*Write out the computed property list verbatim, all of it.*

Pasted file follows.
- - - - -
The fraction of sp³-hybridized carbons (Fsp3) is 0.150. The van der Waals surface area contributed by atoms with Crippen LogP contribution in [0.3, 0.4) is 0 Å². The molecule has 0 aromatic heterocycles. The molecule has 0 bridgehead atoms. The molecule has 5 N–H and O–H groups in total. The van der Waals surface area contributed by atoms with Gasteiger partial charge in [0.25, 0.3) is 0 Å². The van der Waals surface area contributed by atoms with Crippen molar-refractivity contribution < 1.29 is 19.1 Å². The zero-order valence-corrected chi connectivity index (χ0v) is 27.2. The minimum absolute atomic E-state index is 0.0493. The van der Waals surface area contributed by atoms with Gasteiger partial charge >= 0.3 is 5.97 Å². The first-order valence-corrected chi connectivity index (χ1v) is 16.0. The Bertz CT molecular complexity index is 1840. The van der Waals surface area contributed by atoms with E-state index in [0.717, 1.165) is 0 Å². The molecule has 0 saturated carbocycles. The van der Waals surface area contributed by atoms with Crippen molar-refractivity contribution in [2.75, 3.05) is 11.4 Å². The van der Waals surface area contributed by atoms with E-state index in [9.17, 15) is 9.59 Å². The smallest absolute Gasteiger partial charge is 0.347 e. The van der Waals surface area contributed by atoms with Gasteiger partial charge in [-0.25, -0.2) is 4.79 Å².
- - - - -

The fraction of sp³-hybridized carbons (Fsp3) is 0.150. The van der Waals surface area contributed by atoms with Crippen LogP contribution in [0.3, 0.4) is 0 Å². The molecule has 0 aromatic heterocycles. The molecule has 0 bridgehead atoms. The molecule has 5 N–H and O–H groups in total. The van der Waals surface area contributed by atoms with Gasteiger partial charge in [0.25, 0.3) is 0 Å². The van der Waals surface area contributed by atoms with Crippen molar-refractivity contribution < 1.29 is 19.1 Å². The zero-order valence-corrected chi connectivity index (χ0v) is 27.2. The minimum absolute atomic E-state index is 0.0493. The van der Waals surface area contributed by atoms with Gasteiger partial charge >= 0.3 is 5.97 Å². The first-order valence-corrected chi connectivity index (χ1v) is 16.0. The Bertz CT molecular complexity index is 1840. The van der Waals surface area contributed by atoms with E-state index in [0.717, 1.165) is 0 Å². The molecule has 0 saturated carbocycles. The van der Waals surface area contributed by atoms with Crippen molar-refractivity contribution in [2.75, 3.05) is 11.4 Å². The van der Waals surface area contributed by atoms with E-state index in [9.17, 15) is 9.59 Å². The smallest absolute Gasteiger partial charge is 0.347 e. The van der Waals surface area contributed by atoms with Gasteiger partial charge in [-0.25, -0.2) is 4.79 Å².